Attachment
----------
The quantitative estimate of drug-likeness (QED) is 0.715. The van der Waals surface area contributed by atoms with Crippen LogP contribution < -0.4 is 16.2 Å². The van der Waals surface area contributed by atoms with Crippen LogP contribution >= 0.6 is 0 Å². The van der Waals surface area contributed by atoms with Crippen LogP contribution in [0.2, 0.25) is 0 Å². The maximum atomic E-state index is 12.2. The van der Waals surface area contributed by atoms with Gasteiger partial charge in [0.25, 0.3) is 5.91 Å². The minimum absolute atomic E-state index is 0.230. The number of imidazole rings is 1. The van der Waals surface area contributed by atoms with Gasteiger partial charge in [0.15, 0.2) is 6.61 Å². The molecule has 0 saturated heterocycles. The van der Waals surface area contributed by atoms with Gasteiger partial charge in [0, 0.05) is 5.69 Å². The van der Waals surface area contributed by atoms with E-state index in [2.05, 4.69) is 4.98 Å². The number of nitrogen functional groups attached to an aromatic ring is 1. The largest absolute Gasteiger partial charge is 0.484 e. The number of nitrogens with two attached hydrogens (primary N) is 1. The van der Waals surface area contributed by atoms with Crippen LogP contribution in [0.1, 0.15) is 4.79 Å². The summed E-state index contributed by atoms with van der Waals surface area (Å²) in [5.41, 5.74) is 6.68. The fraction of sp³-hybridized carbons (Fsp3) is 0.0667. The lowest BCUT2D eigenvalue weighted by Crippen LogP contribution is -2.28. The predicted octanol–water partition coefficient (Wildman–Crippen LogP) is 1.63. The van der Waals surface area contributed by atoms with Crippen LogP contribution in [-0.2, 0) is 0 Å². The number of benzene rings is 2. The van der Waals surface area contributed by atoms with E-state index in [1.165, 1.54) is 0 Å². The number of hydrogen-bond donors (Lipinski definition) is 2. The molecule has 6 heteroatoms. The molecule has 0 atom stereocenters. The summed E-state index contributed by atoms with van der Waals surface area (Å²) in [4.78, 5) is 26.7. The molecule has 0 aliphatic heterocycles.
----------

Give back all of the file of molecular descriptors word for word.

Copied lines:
The quantitative estimate of drug-likeness (QED) is 0.715. The van der Waals surface area contributed by atoms with Crippen LogP contribution < -0.4 is 16.2 Å². The van der Waals surface area contributed by atoms with Crippen LogP contribution >= 0.6 is 0 Å². The van der Waals surface area contributed by atoms with Crippen LogP contribution in [0.2, 0.25) is 0 Å². The maximum atomic E-state index is 12.2. The van der Waals surface area contributed by atoms with Gasteiger partial charge in [0.25, 0.3) is 5.91 Å². The minimum absolute atomic E-state index is 0.230. The number of imidazole rings is 1. The van der Waals surface area contributed by atoms with Gasteiger partial charge in [0.15, 0.2) is 6.61 Å². The molecule has 0 saturated heterocycles. The van der Waals surface area contributed by atoms with Gasteiger partial charge in [0, 0.05) is 5.69 Å². The van der Waals surface area contributed by atoms with E-state index in [2.05, 4.69) is 4.98 Å². The number of nitrogen functional groups attached to an aromatic ring is 1. The largest absolute Gasteiger partial charge is 0.484 e. The number of nitrogens with two attached hydrogens (primary N) is 1. The van der Waals surface area contributed by atoms with Crippen LogP contribution in [0.1, 0.15) is 4.79 Å². The summed E-state index contributed by atoms with van der Waals surface area (Å²) in [5.41, 5.74) is 6.68. The fraction of sp³-hybridized carbons (Fsp3) is 0.0667. The lowest BCUT2D eigenvalue weighted by Crippen LogP contribution is -2.28. The predicted octanol–water partition coefficient (Wildman–Crippen LogP) is 1.63. The van der Waals surface area contributed by atoms with Crippen LogP contribution in [-0.2, 0) is 0 Å². The number of benzene rings is 2. The van der Waals surface area contributed by atoms with E-state index in [1.165, 1.54) is 0 Å². The number of hydrogen-bond donors (Lipinski definition) is 2. The molecule has 6 heteroatoms. The molecule has 0 atom stereocenters. The summed E-state index contributed by atoms with van der Waals surface area (Å²) in [4.78, 5) is 26.7. The molecule has 0 aliphatic heterocycles.